Barnes & Noble took the leading position in the second quarter with 33% market share, followed by Amazon’s 27%.

However, Amazon is expected to regain the leading position in the third quarter when the company launches a new product, DigiTimes Research noted.

For the second half of 2010, demand is expected to pick up as vendors lower their prices.

DigiTimes is projecting 7 million eReader sales in the second half of 2010. That’s quite an assumption given that 1.35 million were sold last quarter. Even factoring in a new Kindle 3 and the holiday season you’d think 4 to 5 million would be the upper bound.

New Kindle 3 – Is Price going to be a big factor?

DigiTimes talks a lot about price. It’s saying that vendors are going to lower their prices, SiPix’s ePaper will lead to more competition (and perhaps lower prices), and system on chip solutions will help reduce prices (and also facilitate new and faster developments and features).

Sounds like we might get Kindle 3, Nook 2, and the new Sony Readers all at around $200 price-points.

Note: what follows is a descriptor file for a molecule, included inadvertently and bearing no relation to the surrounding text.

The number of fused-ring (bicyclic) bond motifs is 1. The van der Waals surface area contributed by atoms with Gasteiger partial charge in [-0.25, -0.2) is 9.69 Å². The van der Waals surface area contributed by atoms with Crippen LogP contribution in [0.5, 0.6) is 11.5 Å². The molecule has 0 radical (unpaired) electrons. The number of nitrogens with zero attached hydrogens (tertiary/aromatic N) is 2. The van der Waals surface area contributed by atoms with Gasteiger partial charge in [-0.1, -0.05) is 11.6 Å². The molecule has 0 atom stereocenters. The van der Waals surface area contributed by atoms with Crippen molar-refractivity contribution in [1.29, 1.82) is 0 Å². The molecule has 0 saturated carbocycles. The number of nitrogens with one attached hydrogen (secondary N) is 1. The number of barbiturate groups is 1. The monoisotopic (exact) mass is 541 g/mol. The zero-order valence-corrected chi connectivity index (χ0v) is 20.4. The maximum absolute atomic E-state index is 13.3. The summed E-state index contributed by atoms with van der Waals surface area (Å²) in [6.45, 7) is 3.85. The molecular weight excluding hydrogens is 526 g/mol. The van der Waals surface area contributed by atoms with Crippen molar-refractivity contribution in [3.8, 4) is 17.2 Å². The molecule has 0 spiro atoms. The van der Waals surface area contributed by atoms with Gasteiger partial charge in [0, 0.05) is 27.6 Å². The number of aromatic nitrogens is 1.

Basically, we now have a combination of factors coming together -

  1. eInk might have hit volumes of scale or implemented some efficiencies they learnt from LG Display. That would explain the Kindle DX 2 being $379 and suggests that the Kindle 3 might be closer to $200 than to $259 (price of the Kindle 2 before the price cut to $189).
  2. There is a lot of pressure due to Nook WiFi being at $149 and Amazon is unlikely to price the Kindle 3 for $110 more.
  3. Amazon has new Kindle models and used Kindle models (excluding the DX) retailing between $109 and $189. This suggests that it might have decided that sub $200 prices are ideal. A sub $200 price does seem plausible. Perhaps something between $199 and $225?
  4. All the Digitimes points above. Competition from SiPix and system on chip solutions will definitely help lower prices.
  5. Agency Model and the fact that eReader makers are no longer taking losses on ebooks. They can now price their new eReaders cheaper. Add-on the contribution from ebook sales via various Kindle Apps and Amazon might decide to take a hit on the Kindle 3 or sell it at close to what it costs to make each Kindle 3.

If Kindle 3 is merely Kindle 2 graphite then we really ought to see a lower price than the earlier $259 Kindle. A $199 or $220 price would also help with sales and would entice more people into reading.